Tag Archives: Stephen Chbosky

Takeaway Writing Tips from #BCReadalong THE PERKS OF BEING A WALLFLOWER

Posted by August 30th, 2013

perks with frame

Two weeks ago we launched a back-to-school themed readalong for Book Country writers. The book we chose was the Young Adult Contemporary novel THE PERKS OF BEING A WALLFLOWER by Stephen Chbosky. Our inaugural #BCReadalong was designed to read the book as writers, using PERKS as an example of prose, structure, and character development that has really resonated with readers of all ages.

Here at Book Country HQ we’ve come up with a list of writing tips that developed as we thought about what works about PERKS: Continue reading

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Young Adult Contemporary Guidepost #4: Parents in YA Fiction

Posted by August 28th, 2013

Have you ever noticed how all of the teens that star in your favorite YA books have really oblivious parents?

There’s Charlie, Bella’s dad in TWILIGHT, who doesn’t pick up on the fact that a vampire is sneaking in through his daughter’s bedroom window every night. (Charlie’s oblivion is actually the subject of a Book Country discussion thread that I find totally hilarious.) SHIVER’s Grace might have survived a wolf attack as a kid, but her parents still leave her up to her own devices almost all of the time, meaning she and her paranormal boyfriend have nightly sleepovers in her room.

This isn’t just true for YA Paranormal: Even in the YA Contemporary novel (and our inaugural #BCReadalong!) THE PERKS OF BEING A WALLFLOWER, the main character (also named Charlie) has parents who are very prominent characters in the story. Yet they tune out a lot of what’s going on in Charlie’s life in terms of drinking, drugs, romance, friends, and drama. This is also true of another one of my favorite YA books of all time, GIRL by Blake Nelson–Andrea’s parents are just totally unaware of all the stuff she is out doing with her friends. It’s not quite as extreme as in TWILIGHT and SHIVER, and certainly, both Charlie and Andrea’s parents are wonderful, realistic, well-drawn characters, but it got me thinking about the role of adult characters in YA books. What should a writer do with them?

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Young Adult Contemporary Guidepost #2: Love Stories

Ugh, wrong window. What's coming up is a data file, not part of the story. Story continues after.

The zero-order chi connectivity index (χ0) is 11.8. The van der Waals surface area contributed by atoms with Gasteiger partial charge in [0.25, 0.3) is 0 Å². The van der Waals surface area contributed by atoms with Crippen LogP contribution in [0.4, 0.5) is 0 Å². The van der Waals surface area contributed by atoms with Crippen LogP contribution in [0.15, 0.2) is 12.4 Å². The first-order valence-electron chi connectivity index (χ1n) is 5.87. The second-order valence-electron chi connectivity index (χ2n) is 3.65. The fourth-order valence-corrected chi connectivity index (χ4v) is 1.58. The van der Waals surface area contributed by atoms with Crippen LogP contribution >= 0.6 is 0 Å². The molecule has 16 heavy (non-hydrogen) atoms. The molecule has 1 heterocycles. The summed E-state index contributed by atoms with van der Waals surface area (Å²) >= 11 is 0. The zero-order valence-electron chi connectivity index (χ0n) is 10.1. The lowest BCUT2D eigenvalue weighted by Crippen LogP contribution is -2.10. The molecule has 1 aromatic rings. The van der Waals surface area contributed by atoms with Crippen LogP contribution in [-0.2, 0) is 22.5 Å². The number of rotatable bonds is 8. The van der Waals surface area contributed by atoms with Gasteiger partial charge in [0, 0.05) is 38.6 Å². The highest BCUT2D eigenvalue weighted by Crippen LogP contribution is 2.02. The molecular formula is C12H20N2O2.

Posted by August 23rd, 2013

YA Contemporary Guidepost #2 Love Stories

As the second in a series of Guideposts for Writing Young Adult Contemporary fiction, we’re thinking about that old YA standby: the teen romance. Should your book have one or not?

Put a Little Love in Your Book

It’s extremely hard to think of a YA book in any literary category that doesn’t have some element of romance. Romance might not be the central theme, but it’s a good anchor in almost any story. For example, THE SISTERHOOD OF THE TRAVELING PANTS by Ann Brashares is about the friendship (and those magical pants). But of the four main characters in the book, three of them have a love interest. One of the most effective ways Ann Brashares illustrates the depth of the sisterhood is by showing us how the characters soothe each other’s romantic anxieties and heartbreaks, as well as celebrate when the others find love. Even books that are relatively “Gender”-less usually explore the theme of love: Stephen Chbosky’s THE PERKS OF BEING A WALLFLOWER (which is, by the way, our inaugural #BCReadalong), EVERY DAY by David Levithan, and PARANOID PARK by Blake Nelson are all welcome books that shows us the complexities of teen life—and love—from a guy’s perspective.

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Guideposts for Writing Young Adult Contemporary Fiction

Posted by August 21st, 2013

One of the biggest additions to the Book Country Genre Map is Young Adult Fiction, on the east side of the map. If writing Young Adult Fiction interests you, by all means, explore it!

Young Adult is a genre rich with innovation, and by reading and reflecting on recently published Young Adult titles, we can learn a lot about good writing of any genre.

Over the next two weeks, I’m going to be sharing some approaches to writing Young Adult Fiction, especially Young Adult Contemporary. To go along with the Genre Map metaphor, I’m calling these suggestions “guideposts.” They aren’t rules. Instead, I’m imagining myself coming upon various crossroads in my Young Adult writing, and needing to make choices about the path I want to take through this area of the Genre Map. The guideposts are there to—you guessed it—guide those choices, with the ultimate goal of writing my best Young Adult Contemporary book.

Here’s the first:

How contemporary is contemporary in YA fiction?

Young Adult Contemporary Guidepost #1: How contemporary is contemporary?

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#BCReadalong: Reading THE PERKS OF BEING A WALLFLOWER Like a Writer

Posted by August 18th, 2013

perks readalong draft 2One of the things we want to try with Book Country 2.0 is having a “readalong” every couple of weeks. What we envision is not just a book club (though I do love a good book club!), but rather reading a specific book as a community, from a writer’s perspective.

So what does it mean to read a book as a writer?

It means that we won’t just discuss what we like or don’t like about the book (though that’s fair game, of course!). We’ll also talk about the book as if the author was a Book Country member posting the manuscript for feedback. We’ll analyze what works and what doesn’t work in terms of structure, prose, dialogue, pacing, voice, and characterization. We can also talk about how this book was published, and what went into making it successful. Writing and publishing issues big and small will be up for debate, and the more people who join in on the conversation, the better!

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